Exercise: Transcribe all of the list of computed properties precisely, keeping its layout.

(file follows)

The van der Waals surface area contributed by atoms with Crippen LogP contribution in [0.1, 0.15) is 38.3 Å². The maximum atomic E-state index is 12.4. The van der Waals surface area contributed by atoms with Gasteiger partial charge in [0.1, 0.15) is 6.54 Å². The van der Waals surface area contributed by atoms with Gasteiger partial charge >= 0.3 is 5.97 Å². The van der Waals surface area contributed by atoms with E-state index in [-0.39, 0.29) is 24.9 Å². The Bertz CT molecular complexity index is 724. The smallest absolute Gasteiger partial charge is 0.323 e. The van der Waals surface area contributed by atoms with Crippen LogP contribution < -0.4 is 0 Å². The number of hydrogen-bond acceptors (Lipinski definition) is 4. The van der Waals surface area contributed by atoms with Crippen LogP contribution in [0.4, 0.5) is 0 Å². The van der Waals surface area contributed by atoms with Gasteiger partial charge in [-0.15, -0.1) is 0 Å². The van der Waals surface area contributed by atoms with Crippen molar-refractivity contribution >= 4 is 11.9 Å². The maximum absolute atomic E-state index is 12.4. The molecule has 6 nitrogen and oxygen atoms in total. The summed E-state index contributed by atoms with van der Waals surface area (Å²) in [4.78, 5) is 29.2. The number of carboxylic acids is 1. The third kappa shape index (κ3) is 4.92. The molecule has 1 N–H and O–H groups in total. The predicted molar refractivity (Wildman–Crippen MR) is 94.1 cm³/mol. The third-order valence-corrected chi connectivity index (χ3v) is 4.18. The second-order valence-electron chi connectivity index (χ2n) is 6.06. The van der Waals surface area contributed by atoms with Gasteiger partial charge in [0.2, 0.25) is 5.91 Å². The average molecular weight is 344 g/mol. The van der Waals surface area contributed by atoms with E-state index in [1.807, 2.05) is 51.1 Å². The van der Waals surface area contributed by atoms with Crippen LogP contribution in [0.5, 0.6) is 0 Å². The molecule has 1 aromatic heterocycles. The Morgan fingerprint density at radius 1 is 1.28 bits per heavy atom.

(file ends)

The van der Waals surface area contributed by atoms with Crippen LogP contribution in [0.1, 0.15) is 38.3 Å². The maximum atomic E-state index is 12.4. The van der Waals surface area contributed by atoms with Gasteiger partial charge in [0.1, 0.15) is 6.54 Å². The van der Waals surface area contributed by atoms with Gasteiger partial charge >= 0.3 is 5.97 Å². The van der Waals surface area contributed by atoms with E-state index in [-0.39, 0.29) is 24.9 Å². The Bertz CT molecular complexity index is 724. The smallest absolute Gasteiger partial charge is 0.323 e. The van der Waals surface area contributed by atoms with Crippen LogP contribution < -0.4 is 0 Å². The number of hydrogen-bond acceptors (Lipinski definition) is 4. The van der Waals surface area contributed by atoms with Crippen LogP contribution in [0.4, 0.5) is 0 Å². The van der Waals surface area contributed by atoms with Gasteiger partial charge in [-0.15, -0.1) is 0 Å². The van der Waals surface area contributed by atoms with Crippen molar-refractivity contribution >= 4 is 11.9 Å². The maximum absolute atomic E-state index is 12.4. The molecule has 6 nitrogen and oxygen atoms in total. The summed E-state index contributed by atoms with van der Waals surface area (Å²) in [4.78, 5) is 29.2. The number of carboxylic acids is 1. The third kappa shape index (κ3) is 4.92. The molecule has 1 N–H and O–H groups in total. The predicted molar refractivity (Wildman–Crippen MR) is 94.1 cm³/mol. The third-order valence-corrected chi connectivity index (χ3v) is 4.18. The second-order valence-electron chi connectivity index (χ2n) is 6.06. The van der Waals surface area contributed by atoms with Gasteiger partial charge in [0.2, 0.25) is 5.91 Å². The average molecular weight is 344 g/mol. The van der Waals surface area contributed by atoms with E-state index in [1.807, 2.05) is 51.1 Å². The van der Waals surface area contributed by atoms with Crippen LogP contribution in [0.5, 0.6) is 0 Å². The molecule has 1 aromatic heterocycles. The Morgan fingerprint density at radius 1 is 1.28 bits per heavy atom.